Unemployment Insurance and Poverty
Congresswoman Barbara Lee, co-chair of the Congressional Out of Poverty Caucus, voted against the recent extension of unemployment benefits because it shortened the maximum number of weeks a jobless worker could qualify.
“Instead of scaling back unemployment benefits we need to be adding weeks to help people get by when there continues to be four workers in line for each job,” said Lee.
She makes a hell of a point.
While most of the media have focused on the Democrats “pretty much getting what they wanted,” it has given short shrift to what this deal means for the long-term unemployed, currently at near-record levels, with 43 percent of unemployed people jobless for more than six months. Under the new deal they will receive fewer weeks of unemployment benefits than were available between the end of 2009 and last year, with the maximum reduced from ninety-nine weeks to seventy-three weeks by September 2012.
So what are the consequences of the Democrats’ “win” for the long-term unemployed?
A new report from the US Government Accountability Office (GAO)—“Unemployment Insurance: Economic Circumstances of Individuals Who Exhausted Benefits”—gives some indication of what might lie ahead for these folks and others not even fortunate enough to qualify for unemployment benefits in the first place.
The GAO notes that of the 15.4 million workers who lost jobs from 2007 to 2009, half received Unemployment Insurance (UI), half didn’t and about 2 million exhausted benefits by early 2010.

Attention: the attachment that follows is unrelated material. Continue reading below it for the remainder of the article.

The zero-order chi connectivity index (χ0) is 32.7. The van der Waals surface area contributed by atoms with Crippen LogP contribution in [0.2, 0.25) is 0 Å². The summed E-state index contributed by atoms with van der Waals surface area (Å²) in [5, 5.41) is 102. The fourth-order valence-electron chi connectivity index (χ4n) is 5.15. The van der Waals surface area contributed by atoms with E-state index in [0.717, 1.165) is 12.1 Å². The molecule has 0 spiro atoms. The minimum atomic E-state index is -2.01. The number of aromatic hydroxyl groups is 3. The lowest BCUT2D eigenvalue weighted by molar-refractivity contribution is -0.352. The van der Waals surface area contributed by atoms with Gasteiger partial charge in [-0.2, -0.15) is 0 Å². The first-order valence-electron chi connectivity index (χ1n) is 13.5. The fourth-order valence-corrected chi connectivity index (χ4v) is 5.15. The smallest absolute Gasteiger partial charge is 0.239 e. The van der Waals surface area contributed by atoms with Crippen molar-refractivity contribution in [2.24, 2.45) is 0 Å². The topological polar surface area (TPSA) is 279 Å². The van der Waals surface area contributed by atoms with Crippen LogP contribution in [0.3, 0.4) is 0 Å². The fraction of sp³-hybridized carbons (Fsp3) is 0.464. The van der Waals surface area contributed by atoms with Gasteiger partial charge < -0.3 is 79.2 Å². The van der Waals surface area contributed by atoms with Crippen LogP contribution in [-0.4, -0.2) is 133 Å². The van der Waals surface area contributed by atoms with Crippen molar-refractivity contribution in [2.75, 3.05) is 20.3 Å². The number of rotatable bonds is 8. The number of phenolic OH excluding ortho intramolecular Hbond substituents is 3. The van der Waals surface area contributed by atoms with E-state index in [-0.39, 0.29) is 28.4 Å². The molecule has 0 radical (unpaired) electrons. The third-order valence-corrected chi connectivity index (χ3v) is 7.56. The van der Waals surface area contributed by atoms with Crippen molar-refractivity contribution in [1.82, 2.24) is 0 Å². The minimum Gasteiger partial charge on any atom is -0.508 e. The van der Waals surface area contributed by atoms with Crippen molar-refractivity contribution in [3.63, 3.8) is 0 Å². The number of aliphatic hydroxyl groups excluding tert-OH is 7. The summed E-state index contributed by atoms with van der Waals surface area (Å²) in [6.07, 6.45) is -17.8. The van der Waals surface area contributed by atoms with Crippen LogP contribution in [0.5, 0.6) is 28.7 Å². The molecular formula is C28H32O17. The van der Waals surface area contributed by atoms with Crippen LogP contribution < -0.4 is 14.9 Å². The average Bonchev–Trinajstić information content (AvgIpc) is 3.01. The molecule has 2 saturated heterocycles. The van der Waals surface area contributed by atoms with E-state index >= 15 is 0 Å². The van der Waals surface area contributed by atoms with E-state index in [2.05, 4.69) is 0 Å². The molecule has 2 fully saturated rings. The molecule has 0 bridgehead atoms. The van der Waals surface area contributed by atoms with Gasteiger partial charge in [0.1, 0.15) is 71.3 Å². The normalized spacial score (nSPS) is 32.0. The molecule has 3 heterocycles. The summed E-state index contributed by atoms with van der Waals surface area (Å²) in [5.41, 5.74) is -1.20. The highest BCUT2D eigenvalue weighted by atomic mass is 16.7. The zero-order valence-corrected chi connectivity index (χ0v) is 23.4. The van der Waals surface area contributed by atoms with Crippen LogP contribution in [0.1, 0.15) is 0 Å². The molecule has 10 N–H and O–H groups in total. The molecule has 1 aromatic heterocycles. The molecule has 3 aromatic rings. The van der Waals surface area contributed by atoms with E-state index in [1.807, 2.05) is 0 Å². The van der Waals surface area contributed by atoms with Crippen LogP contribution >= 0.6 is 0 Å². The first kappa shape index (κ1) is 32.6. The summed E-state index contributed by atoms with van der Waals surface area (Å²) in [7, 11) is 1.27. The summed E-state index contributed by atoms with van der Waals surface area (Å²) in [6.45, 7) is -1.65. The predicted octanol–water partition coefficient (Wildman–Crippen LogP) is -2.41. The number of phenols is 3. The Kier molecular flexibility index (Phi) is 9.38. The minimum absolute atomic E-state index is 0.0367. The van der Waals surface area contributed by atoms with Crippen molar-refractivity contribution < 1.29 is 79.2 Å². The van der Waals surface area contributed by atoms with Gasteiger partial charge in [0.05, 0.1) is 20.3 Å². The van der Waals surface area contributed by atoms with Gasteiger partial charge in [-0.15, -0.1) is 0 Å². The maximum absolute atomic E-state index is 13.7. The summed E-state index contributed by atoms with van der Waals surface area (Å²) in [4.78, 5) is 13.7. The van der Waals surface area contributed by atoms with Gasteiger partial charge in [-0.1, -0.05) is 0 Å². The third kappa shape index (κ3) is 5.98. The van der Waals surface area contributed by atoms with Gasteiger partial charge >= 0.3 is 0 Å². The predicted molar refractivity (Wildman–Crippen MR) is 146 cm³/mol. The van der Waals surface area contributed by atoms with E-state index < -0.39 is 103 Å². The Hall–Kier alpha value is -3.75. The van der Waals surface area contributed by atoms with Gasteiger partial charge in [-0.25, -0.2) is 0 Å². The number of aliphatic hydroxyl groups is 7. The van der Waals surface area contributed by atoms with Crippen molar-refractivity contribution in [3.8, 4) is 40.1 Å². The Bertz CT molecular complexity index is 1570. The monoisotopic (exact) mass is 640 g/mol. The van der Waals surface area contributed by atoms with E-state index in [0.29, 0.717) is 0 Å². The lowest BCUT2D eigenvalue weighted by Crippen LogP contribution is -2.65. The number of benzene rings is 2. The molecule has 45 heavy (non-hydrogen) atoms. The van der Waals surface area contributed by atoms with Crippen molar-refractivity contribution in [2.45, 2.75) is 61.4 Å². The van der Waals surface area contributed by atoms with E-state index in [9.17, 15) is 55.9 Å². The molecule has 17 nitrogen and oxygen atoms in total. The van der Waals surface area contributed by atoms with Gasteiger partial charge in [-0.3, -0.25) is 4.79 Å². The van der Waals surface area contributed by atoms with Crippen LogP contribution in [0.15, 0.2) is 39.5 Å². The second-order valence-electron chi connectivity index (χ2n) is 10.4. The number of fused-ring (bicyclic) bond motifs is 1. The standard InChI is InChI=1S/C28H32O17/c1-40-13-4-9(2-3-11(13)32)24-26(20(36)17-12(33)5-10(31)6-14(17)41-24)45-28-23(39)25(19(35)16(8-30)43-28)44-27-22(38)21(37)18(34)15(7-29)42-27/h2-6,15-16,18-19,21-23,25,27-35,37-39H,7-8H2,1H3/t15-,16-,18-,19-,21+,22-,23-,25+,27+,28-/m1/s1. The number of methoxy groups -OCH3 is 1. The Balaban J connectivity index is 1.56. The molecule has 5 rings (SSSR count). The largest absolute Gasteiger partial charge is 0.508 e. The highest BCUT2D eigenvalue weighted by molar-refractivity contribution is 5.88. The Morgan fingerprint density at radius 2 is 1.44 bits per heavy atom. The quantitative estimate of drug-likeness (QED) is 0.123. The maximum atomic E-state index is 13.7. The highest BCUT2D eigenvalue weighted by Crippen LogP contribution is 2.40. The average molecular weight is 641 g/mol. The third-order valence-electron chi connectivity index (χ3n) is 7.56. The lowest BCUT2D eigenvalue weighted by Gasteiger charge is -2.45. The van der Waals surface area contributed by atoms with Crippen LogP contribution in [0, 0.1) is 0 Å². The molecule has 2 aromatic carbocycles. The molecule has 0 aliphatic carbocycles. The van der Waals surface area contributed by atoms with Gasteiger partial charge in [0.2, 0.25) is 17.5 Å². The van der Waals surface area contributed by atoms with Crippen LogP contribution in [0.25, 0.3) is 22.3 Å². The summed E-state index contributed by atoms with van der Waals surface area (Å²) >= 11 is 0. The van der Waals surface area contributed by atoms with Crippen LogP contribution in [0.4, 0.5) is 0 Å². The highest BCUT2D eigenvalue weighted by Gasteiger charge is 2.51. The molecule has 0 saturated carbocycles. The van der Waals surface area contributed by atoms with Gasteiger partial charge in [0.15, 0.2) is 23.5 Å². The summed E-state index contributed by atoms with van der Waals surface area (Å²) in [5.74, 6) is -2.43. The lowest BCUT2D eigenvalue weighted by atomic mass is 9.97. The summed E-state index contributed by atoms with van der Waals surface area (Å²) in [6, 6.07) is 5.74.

That group of 2 million had an unemployment rate of 46 percent in January 2010, and a poverty rate of 18 percent compared to 13 percent among working-age adults. More than 40 percent of those who had exhausted their benefits had incomes below 200 percent of the federal poverty line (below about $35,000 for a family of three), which is the level where many economists believe people start really struggling to pay for the basics.
The good news is Mitt Romney’s strong safety net then kicks in, right? So we can anticipate that unemployed people are able to obtain a little cash welfare until that four-to-one (job seekers-for-every available job) ratio drops down?
Not so much.
Temporary Assistance to Needy Families (TANF), a cash welfare program designed to help families in distress, is a case in point. It doesn’t reach as many people as it used to—only twenty-seven for every 100 families in poverty, compared to sixty eight of every 100 prior to the 1996 welfare reform that both parties tout as a success. It’s also limited to people with children age 18 or younger, so over half of those who exhausted UI benefits didn’t qualify. Therefore it comes as little surprise that only 3 percent of households that exhausted UI benefits received TANF; 15 percent received food stamps, and18 percent were in families where someone received retirement, disability, or survivors benefits from Social Security programs.